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Complete guide to optimising your online shop

How to measure and improve your online shop’s performance

The ecommerce industry is growing every year. According to Statista, ecommerce turnover in the United Kingdom alone is expected to reach 194.1 billion U.S. dollars by 2027. With the current exchange rate, this corresponds to approximately 154.73 billion GBP.  

This means that attention and loyalty from customers is more necessary than ever before. For this reason, it is crucial that you regularly measure your online shop’s performance and implement changes that improve the user experience, increase conversions, and give your revenue a push in the right direction.  

In this guide, we will deep dive into how to measure and optimise your shop’s performance. 

The importance of tracking online shop performance

By tracking your shop’s performance, you can get valuable insights to help you improve in a wide range of areas that are important for maintaining a competitive ecommerce business. The insights you gain by tracking online shop performance include a better grasp of your customers’ journey through your site, as well as any obstacles they may encounter when visiting your website.  

When you understand how your customers interact with your website, you can more easily make the right decisions and implement improvements. 

What is conversion optimisation?

The goal of conversion optimisation is to increase the percentage of visitors who take a desired action on your website. Examples of desired actions could be that users complete a purchase, reserve a table at your restaurant or sign up for a newsletter. By optimising your website’s design, performance and content, you can increase your conversion rate and achieve a better revenue. 

How do I track data in my online shop?

There’s a wide range of tools you can use to track your online shop’s performance, including Google Analytics and one.com’s Statistics Tools. 

Online shop statistics

When you create your online shop at one.com, you can easily get an overview of analyses and important statistics directly from the control panel in your shop. Here you can, among other things, see: 

  • Number of visitors to your shop 
  • Where your visitors come from 
  • Your turnover 
  • Number of orders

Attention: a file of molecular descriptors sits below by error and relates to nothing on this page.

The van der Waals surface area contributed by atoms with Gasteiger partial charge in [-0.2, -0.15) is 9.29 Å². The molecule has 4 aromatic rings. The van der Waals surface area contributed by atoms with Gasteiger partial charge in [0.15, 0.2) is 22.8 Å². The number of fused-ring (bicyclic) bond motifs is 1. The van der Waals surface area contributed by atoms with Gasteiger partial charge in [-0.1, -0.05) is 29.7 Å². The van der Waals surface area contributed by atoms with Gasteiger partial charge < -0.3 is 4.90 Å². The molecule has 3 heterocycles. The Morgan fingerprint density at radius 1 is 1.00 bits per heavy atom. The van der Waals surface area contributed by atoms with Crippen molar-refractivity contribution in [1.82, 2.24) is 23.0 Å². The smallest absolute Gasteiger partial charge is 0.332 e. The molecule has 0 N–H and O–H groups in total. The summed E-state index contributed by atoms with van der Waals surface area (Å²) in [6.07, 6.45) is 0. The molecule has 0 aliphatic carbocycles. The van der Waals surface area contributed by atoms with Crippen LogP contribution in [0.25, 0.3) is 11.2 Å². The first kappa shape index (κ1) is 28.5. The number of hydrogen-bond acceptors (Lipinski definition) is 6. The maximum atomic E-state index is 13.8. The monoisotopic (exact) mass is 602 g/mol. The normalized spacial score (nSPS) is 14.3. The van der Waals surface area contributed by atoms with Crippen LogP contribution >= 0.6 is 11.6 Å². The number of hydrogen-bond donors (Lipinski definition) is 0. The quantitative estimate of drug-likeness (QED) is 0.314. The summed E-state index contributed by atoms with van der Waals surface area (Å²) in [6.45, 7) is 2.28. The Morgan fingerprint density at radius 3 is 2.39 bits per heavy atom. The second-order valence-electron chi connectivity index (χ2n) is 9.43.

• Number of products per order 
  • Popular products 
  • Popular product categories 
  • Your visitors’ preferred devices 

You can choose whether you want to see statistics for a day, a week, a month or a customised period. In this guide from our help center, you can read more about how to access shop statistics. 

Keep track of your online shop’s performance on the go

In one.com’s free Companion app for iPhone and Android, you can keep track of online shop statistics when you’re on the go. The app shows you all your shop’s most important KPIs, which means that you don’t have to lug your laptop around to keep an eye on your shop. In the Companion app, you can: 

  • See sales statistics
  • Manage orders
  • See order summary 
  • Create an order
  • Mark an order as paid 
  • Send payment link
  • Save a draft order
  • Cancel an order
  • Write and edit product descriptions

Google Analytics

By implementing the tracking tool Google Analytics, you can gain even more in-depth insight into user behaviour and your shop’s performance with access to data such as bounce rate, average session duration, engagement rate, page views, traffic sources and conversion rate. 

Tracking traffic sources is extra important for your marketing strategy, because this data shows you how many of your customers visit your shop via links from your various campaigns, such as social media ads, Google Ads, newsletters, etc. 

It is relatively easy to get started with Google Analytics, but if you want to make use of all the tool’s functions, it will typically require you to spend some time familiarising yourself with it. If you need help getting started, we can recommend our article on how to set up Google Analytics. 

In one.com’s Website Builder, you can easily add the tracking ID for Google Analytics to your website. You can read how to do it in this guide from our help center. 

In the video below, our skilled colleague offers top tips on how to track your customers’ behaviour in Google Analytics 4. 

Analysing user behaviour on Google Analytics 4 (2024)

Which KPIs are most important for my online shop?

We have now looked at how you can gain insight into data about user behaviour and online shop performance. Let’s continue by taking a closer look at which KPIs (Key Performance Indicators) you should focus on when measuring your shop’s performance. 

Traffic acquisition

Measuring the traffic to your website is important because this data shows you how many visitors your online shop has and where these visitors come from. Once you know, you can more easily form an overview of your site’s visibility and reach. The traffic includes the following: 

Number of visits

The total number of times users access your website within a specified period. This reflects the total traffic to your shop. 

Unique visitors

Unique visitors are the number of individual users who visited your website within a certain period of time. This means that if a user visits your online shop more than once, it is only counted as one unique visitor. 

Traffic sources

Traffic sources show you where your shop’s visitors come from, such as organic search results, paid ads, referrals, or direct traffic, i.e. users who visit your site without clicking through from a link in the search results or via links on third-party sites. 


Engagement data shows you how users interact with your website and the individual pages on it. This gives you an insight into how user-friendly the site is, whether the navigation is logical and whether users find the content interesting and useful.